The soprano has all those other instruments in it. It's got the soprano song voice, flute, violin, clarinet, and tenor elements and can even approach the baritone in intensity.— Steve Lacy
The most sentimental Steve Lacy quotes that are free to learn and impress others
Bamboo is not a weed, it's a flowering plant. Bamboo is a magnificent plant.
There is an awful lot of what I call recreational jazz going on, where people go out and learn a particular language or style and become real sharks on somebody else's language.
Whoever has an original thing to say, it is sort of a threat to the status quo.
The potential for the saxophone is unlimited.
Saxophone is one thing, and music is another.
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• Quotes about Music
You can work on the saxophone alone, but ultimately you must perform with others.
People don't want to suffer. They want to sound good immediately, and this is one of the biggest problems in the world.
It starts with a single sound. If there's something in that sound, then it's worth continuing.
I think it is in collaboration that the nature of art is revealed.
In composition you have all the time you want to decide what to say in 15 seconds, in improvisation you have 15 seconds.
Risk is at the heart of jazz. Every note we play is a risk.
When I came up, it was all about originality and collective research.
There is an awful lot of imitation going on now.
I heard Sidney Bechet play a Duke Ellington piece and fell in love with the soprano saxophone.
I've been working on the soprano saxophone for 40 years, and the possibilities are astounding. It's up to you, the only limit is the imagination.
I've performed solo for 20 years now, but I don't do much of it, because if you only play alone, you go crazy and out of tune and play foolish music.
A jazz musician is a combination orator, dialectician, mathematician, athlete, entertainer, poet, singer, dancer, diplomat, educator, student, comedian, artist, seducer, public masturbator, and general all-round good fellow.
If you're trying to invent something new, you're going to reach a lot of discouraging points, and most people give up.
What I learned with Cecil Taylor was strategy and survival and how to resist temptations and resist getting discouraged.
When I found the music of Monk I finally found music that fit that horn.
Every one of his tunes fit it perfectly.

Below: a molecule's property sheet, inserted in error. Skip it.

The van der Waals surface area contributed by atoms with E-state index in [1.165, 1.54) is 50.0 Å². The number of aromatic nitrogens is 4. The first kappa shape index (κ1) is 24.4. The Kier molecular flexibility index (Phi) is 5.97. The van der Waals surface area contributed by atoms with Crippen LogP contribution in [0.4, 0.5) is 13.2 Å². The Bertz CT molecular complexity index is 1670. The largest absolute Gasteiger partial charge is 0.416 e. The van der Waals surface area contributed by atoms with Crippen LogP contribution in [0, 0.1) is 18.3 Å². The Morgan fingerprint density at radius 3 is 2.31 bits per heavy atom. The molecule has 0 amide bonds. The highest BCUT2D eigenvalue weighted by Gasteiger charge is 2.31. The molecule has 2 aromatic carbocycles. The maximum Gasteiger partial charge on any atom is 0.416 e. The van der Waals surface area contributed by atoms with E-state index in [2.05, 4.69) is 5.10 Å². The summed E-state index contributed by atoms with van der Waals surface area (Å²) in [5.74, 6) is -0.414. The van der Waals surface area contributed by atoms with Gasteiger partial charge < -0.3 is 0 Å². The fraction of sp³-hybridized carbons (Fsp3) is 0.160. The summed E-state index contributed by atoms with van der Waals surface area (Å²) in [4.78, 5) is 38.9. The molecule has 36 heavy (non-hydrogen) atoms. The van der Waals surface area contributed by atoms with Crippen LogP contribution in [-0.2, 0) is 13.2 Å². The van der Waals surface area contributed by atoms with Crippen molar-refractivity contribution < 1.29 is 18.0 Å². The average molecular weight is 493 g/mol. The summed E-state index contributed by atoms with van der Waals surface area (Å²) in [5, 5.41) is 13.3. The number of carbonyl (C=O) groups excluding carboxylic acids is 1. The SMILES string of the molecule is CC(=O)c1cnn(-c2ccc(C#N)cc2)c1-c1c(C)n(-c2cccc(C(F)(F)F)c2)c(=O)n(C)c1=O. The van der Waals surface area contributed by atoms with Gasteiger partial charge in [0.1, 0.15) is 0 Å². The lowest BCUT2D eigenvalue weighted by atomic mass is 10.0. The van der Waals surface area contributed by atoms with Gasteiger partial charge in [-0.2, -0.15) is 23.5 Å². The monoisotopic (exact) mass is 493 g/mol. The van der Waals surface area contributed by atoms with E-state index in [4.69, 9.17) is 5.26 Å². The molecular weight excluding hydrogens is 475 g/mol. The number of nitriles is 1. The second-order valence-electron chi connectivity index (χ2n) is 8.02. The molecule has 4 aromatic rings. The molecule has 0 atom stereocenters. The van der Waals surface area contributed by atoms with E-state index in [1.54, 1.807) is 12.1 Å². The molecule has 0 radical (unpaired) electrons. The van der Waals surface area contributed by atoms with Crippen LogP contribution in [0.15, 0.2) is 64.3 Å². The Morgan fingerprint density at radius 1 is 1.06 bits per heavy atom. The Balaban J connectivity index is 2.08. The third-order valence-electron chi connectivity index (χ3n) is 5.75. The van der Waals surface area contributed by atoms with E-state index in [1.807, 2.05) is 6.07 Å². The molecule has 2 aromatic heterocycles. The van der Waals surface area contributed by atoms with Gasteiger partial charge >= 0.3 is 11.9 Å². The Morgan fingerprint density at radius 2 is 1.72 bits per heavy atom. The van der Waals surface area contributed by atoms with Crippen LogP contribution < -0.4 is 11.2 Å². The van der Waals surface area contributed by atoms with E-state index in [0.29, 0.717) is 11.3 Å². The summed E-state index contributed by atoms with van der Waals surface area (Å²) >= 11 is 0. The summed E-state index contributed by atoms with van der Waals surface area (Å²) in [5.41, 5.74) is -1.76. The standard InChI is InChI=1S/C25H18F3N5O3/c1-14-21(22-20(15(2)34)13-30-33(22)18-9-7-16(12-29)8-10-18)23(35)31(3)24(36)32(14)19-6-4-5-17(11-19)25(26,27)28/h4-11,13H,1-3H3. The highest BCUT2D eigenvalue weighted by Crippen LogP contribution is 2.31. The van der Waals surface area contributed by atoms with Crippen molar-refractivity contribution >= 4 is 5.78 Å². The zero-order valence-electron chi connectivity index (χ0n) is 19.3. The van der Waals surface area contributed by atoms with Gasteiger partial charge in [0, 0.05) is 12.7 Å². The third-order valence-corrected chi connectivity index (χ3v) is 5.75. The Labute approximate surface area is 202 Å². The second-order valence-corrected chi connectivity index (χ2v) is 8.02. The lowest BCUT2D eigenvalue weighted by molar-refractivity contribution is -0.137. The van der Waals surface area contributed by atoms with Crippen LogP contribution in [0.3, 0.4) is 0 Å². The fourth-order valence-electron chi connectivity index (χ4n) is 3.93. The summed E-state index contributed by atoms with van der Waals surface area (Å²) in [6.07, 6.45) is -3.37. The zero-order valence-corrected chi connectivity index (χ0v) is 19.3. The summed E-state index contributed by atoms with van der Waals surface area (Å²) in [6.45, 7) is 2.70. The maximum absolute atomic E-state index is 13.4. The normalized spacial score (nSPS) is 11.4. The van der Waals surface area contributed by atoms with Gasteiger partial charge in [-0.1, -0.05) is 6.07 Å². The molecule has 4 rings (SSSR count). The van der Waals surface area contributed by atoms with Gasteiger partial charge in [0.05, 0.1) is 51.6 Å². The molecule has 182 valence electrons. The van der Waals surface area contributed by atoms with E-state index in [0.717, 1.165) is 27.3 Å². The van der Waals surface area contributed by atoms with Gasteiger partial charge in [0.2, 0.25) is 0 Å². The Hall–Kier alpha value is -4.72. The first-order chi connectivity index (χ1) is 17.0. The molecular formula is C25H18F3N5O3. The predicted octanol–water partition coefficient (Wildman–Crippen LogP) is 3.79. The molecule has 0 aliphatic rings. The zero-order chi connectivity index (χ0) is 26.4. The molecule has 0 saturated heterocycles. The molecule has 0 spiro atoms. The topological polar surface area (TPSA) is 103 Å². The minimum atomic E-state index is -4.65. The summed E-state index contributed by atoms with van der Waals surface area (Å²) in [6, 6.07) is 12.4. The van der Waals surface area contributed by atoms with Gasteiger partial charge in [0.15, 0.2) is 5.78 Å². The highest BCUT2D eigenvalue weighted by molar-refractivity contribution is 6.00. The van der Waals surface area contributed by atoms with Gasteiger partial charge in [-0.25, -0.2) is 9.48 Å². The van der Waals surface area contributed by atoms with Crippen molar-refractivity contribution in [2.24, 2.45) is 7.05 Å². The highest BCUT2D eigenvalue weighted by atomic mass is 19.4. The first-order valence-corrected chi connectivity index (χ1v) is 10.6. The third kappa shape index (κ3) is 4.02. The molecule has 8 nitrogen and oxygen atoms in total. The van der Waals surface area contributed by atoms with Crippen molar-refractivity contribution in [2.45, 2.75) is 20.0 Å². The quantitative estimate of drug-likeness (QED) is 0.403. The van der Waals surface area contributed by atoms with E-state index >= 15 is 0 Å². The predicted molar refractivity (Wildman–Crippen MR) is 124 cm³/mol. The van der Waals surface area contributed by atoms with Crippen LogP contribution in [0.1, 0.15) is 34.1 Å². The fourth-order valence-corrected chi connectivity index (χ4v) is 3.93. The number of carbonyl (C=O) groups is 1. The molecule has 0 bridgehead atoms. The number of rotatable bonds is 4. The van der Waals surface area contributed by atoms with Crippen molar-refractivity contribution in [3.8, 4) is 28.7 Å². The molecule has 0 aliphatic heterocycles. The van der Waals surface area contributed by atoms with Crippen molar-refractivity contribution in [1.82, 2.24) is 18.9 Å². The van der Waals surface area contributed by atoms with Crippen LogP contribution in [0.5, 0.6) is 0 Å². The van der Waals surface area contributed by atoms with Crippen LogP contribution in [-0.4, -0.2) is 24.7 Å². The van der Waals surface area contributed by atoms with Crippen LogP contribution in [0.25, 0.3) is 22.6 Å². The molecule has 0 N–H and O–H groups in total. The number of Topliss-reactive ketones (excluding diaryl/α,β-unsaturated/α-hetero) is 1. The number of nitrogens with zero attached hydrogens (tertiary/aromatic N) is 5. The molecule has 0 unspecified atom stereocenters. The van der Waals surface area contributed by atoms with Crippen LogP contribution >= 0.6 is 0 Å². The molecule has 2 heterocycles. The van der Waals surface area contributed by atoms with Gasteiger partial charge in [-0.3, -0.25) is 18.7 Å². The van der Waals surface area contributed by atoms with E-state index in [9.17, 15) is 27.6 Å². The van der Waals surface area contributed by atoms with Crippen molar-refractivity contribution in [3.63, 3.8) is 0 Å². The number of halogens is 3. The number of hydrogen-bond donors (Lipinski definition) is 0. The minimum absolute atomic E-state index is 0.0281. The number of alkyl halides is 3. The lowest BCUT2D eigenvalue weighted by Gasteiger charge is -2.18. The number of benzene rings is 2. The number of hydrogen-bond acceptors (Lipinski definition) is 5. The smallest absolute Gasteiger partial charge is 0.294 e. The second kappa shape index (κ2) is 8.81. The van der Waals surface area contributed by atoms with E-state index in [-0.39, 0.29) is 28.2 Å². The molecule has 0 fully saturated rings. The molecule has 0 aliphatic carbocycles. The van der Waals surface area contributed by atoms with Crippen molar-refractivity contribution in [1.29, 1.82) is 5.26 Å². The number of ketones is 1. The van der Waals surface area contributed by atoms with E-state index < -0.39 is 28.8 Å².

To me, there is spirit in a reed. It's a living thing, a weed, really, and it does contain spirit of a sort. It's really an ancient vibration.
I started in New Orleans music and played all through the history of jazz.
The saxophone is a very interesting machine, but I'm more interested in music.
It's very important to go through periods where you sound just rotten and you know it, and you have to persevere or give up.
Kenny G, I have to be grateful to him for proving that the instrument can be played all different kinds of ways.
Play difficult and interesting things.
If you play boring things, you risk losing your appetite. Saxophone can be tedious with too much of the same.
Jazz is like wine. When it is new, it is only for the experts, but when it gets older, everybody wants it.
If you listen to Louis Armstrong from 1929, you will never hear anything better than that really, and you will never hear anything more free than that.
You have to sound sad first of all, then maybe later you can sound good.
Nobody was playing the soprano saxophone and certainly nobody was trying to do anything with it. So I was all alone. I didn't know that at first.
I wanted to be a pianist but it just wasn't my thing.
I guess I wanted to stand up rather than sit down.
Register is very important. Music sounds best in a certain register.
You must have the music to justify an instrument's extensive use.
When I first started playing music in 1955, there was just a small body of people that knew it. It was a very esoteric type of thing.
Some people really want to play Mozart and be just performers. I was more interested in invention.
I've always been extremely lucky in playing with great people who knew much more than I did. That's how I got from there to here.
They call me before they go into production, when they have a prototype, and they call legitimate saxophonists, too. As opposed to the other kind.
When I heard Monk in person in 1955, he was playing with a quartet in a small club. The place was full of musicians, but there was no public at all.
The soprano turned out to sound to me like the right hand on the piano.
A young pianist & composer who has demonstrated an exceptional creativity, in both his playing & his writing, as well as showing us all, his very strong commitment & motivation to aim for high musical goals. Talent like his is rare.
I fell in love with jazz when I was 12 years old from listening to Duke Ellington and hearing a lot of jazz in New York on the radio.
If you have music you want to play that no one asks you to play, you have to go out and find where you can play it. It's called do or die.
Circumstances can be very important. Find the right people to work with.
Before the work comes to you, you have to invent work.
The more original something is, the more of a threat it seems until the people catch up with it. That happened with Thelonious Monk. It happened with anybody who is really original.
Jazz is people's music, a collectivity.
We played for peanuts. But we did what we wanted to do, we heard what we wanted to hear, we performed what we wanted to perform, we learned what we wanted to learn.
Make the drummer sound good.
I was spoiled by Monk's music because it was so good, so complete.
I still love the whole history of jazz. The old things sound better than ever.